Hemp legalization push wins approval of ballot language
An initiative campaign to legalize the plant known as “industrial hemp” in Colorado has taken a critical step forward.
The language of the initiative has been finalized and is ready to be put to the voters in the form of petitions, according to organizer Roy Hecker in Glenwood Springs.
Hecker sent a copy of the proposed language, which would be an amendment to Article 18 of the Colorado State Constitution, legalizing the growing of industrial hemp by the state’s farmers.
The ballot language was recently approved by the Colorado Legislative Council and the state title board, both of which must sign off on proposed initiatives before petitions can be circulated.
Hecker, who could not be reached for comment on the status of the petition drive, said earlier this summer that he planned to begin circulating petitions in either late August or early September, with plans to put the question on the November 2000 statewide ballot. According to Hecker, he must gather about 90,000 signatures statewide in order to get the initiative on the ballot.
A copy of the initiative question, forwarded by Hecker to The Aspen Times this week, contains definitions of hemp and marijuana, both of which fall under the botanical genus cannabis. But industrial hemp and the seeds that grow it, according to the definition in the ballot language “contain a concentration of tetrahydrocannabinol of one and one-half percent or less on a dry weight basis.”
Tetrahydrocannabinol, or THC, is the chemical ingredient in marijuana that produces a “high” when smoked or otherwise ingested.
Hemp, with its low THC concentration, does not produce the same effect as the drug known as marijuana, according to researchers.
The ballot initiative also contains a description of licensing arrangements for hemp growers, the formation of a commission to oversee the industry, and provisions for the creation of a “Colorado Industrial Hemp Research Seed Bank” to establish a seed stock for farmers.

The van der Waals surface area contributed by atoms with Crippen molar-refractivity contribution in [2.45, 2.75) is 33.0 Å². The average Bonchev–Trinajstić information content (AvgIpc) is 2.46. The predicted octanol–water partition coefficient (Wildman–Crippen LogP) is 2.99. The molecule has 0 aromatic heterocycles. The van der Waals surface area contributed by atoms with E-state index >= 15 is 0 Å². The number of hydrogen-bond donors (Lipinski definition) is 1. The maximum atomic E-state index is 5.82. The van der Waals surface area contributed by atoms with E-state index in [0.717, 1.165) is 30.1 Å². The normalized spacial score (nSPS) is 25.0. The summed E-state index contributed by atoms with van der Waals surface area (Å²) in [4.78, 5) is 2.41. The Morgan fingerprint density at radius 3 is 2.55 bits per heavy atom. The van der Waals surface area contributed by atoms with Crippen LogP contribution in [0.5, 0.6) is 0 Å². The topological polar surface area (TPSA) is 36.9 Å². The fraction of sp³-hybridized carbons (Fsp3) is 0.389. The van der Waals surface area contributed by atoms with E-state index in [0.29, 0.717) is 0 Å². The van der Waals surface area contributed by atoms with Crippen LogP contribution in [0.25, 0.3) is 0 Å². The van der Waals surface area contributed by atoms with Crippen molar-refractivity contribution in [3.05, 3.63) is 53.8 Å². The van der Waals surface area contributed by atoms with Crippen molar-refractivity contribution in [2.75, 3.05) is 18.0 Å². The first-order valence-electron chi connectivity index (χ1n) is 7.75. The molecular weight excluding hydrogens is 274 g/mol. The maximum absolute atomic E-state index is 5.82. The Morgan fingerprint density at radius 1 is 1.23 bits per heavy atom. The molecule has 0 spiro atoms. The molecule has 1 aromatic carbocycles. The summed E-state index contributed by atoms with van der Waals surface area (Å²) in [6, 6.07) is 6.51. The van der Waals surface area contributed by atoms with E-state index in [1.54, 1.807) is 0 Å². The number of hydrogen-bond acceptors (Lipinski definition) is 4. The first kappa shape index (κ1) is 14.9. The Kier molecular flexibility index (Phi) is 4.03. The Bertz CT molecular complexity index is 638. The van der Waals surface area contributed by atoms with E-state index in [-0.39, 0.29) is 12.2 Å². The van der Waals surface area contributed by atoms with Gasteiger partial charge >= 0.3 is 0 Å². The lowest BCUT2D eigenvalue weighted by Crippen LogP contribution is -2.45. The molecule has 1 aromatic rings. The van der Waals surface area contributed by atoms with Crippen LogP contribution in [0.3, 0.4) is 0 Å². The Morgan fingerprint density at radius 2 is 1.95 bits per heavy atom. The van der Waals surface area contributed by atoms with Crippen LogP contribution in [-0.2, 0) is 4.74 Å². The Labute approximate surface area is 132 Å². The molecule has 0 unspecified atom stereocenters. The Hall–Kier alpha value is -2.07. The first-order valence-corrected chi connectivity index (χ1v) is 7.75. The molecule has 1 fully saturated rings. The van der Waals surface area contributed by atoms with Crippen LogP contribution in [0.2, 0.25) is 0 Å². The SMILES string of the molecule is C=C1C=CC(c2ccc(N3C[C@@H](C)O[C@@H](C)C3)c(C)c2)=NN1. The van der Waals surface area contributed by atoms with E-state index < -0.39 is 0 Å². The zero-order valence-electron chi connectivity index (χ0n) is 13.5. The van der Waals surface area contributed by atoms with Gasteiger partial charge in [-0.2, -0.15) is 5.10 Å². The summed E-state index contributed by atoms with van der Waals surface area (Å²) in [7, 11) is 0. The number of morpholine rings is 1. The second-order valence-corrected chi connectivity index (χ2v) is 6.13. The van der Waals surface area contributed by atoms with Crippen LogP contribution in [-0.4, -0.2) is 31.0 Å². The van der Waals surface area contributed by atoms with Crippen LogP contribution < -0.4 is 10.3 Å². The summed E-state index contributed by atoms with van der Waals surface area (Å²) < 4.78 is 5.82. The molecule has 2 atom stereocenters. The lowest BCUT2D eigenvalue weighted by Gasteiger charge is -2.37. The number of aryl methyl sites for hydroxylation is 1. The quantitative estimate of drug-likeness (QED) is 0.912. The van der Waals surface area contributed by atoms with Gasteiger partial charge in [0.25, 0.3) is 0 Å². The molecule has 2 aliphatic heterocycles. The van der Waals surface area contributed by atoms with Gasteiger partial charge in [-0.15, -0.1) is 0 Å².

The seed bank is to “collect, preserve and catalog industrial hemp breeding stock in a repository at Colorado State University for the purpose of propagating, preserving and developing strains of industrial hemp for the benefit of mankind and the planet as a whole,” the initiative states.
Advocates of industrial hemp maintain the plant offers a wide variety of uses when grown for its high fiber content, from the manufacture of paper products to its use in making clothing and other textiles. In addition, oils extracted from the hemp seed have many industrial and medicinal uses, according to the plant’s boosters.
Many countries around the world permit the cultivation of hemp for industrial purposes, and it was commonly grown and used in the United States until the early part of the 1900s. During the 1930s, a government-sponsored campaign neglected to exclude industrial hemp from the laws written against the use of the drug, marijuana, although hemp was again grown and used for rope during World War II.
Hemp advocates say it can be a valuable addition to Colorado’s agricultural industry, and similar campaigns have been mounted in other states around the country.
The campaign to legalize industrial hemp is opposed by federal drug enforcement agencies and law enforcement organizations and agencies in Colorado. Opponents argue hemp crops can be used to hide marijuana crops.
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